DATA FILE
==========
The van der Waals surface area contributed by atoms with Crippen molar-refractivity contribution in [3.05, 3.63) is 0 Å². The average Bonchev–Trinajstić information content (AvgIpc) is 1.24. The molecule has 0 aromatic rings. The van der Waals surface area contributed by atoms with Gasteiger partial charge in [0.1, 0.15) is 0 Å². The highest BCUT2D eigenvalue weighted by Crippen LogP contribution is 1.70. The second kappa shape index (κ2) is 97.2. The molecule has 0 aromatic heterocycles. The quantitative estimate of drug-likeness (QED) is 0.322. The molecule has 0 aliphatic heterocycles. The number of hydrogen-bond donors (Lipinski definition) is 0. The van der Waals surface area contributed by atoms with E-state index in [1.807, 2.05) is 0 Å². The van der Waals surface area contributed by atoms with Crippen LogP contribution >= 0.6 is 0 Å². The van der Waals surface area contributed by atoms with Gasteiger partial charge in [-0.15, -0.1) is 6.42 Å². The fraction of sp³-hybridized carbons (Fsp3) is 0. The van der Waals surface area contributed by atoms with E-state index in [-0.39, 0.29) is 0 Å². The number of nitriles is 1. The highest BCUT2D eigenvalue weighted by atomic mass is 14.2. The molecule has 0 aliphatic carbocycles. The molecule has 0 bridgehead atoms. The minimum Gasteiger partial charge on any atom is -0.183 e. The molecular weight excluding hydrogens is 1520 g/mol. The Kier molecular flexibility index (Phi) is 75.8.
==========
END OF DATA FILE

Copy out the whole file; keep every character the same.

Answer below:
The van der Waals surface area contributed by atoms with Crippen molar-refractivity contribution in [3.05, 3.63) is 0 Å². The average Bonchev–Trinajstić information content (AvgIpc) is 1.24. The molecule has 0 aromatic rings. The van der Waals surface area contributed by atoms with Gasteiger partial charge in [0.1, 0.15) is 0 Å². The highest BCUT2D eigenvalue weighted by Crippen LogP contribution is 1.70. The second kappa shape index (κ2) is 97.2. The molecule has 0 aromatic heterocycles. The quantitative estimate of drug-likeness (QED) is 0.322. The molecule has 0 aliphatic heterocycles. The number of hydrogen-bond donors (Lipinski definition) is 0. The van der Waals surface area contributed by atoms with E-state index in [1.807, 2.05) is 0 Å². The van der Waals surface area contributed by atoms with Crippen LogP contribution >= 0.6 is 0 Å². The van der Waals surface area contributed by atoms with Gasteiger partial charge in [-0.15, -0.1) is 6.42 Å². The fraction of sp³-hybridized carbons (Fsp3) is 0. The van der Waals surface area contributed by atoms with E-state index in [-0.39, 0.29) is 0 Å². The number of nitriles is 1. The highest BCUT2D eigenvalue weighted by atomic mass is 14.2. The molecule has 0 aliphatic carbocycles. The molecule has 0 bridgehead atoms. The minimum Gasteiger partial charge on any atom is -0.183 e. The molecular weight excluding hydrogens is 1520 g/mol. The Kier molecular flexibility index (Phi) is 75.8.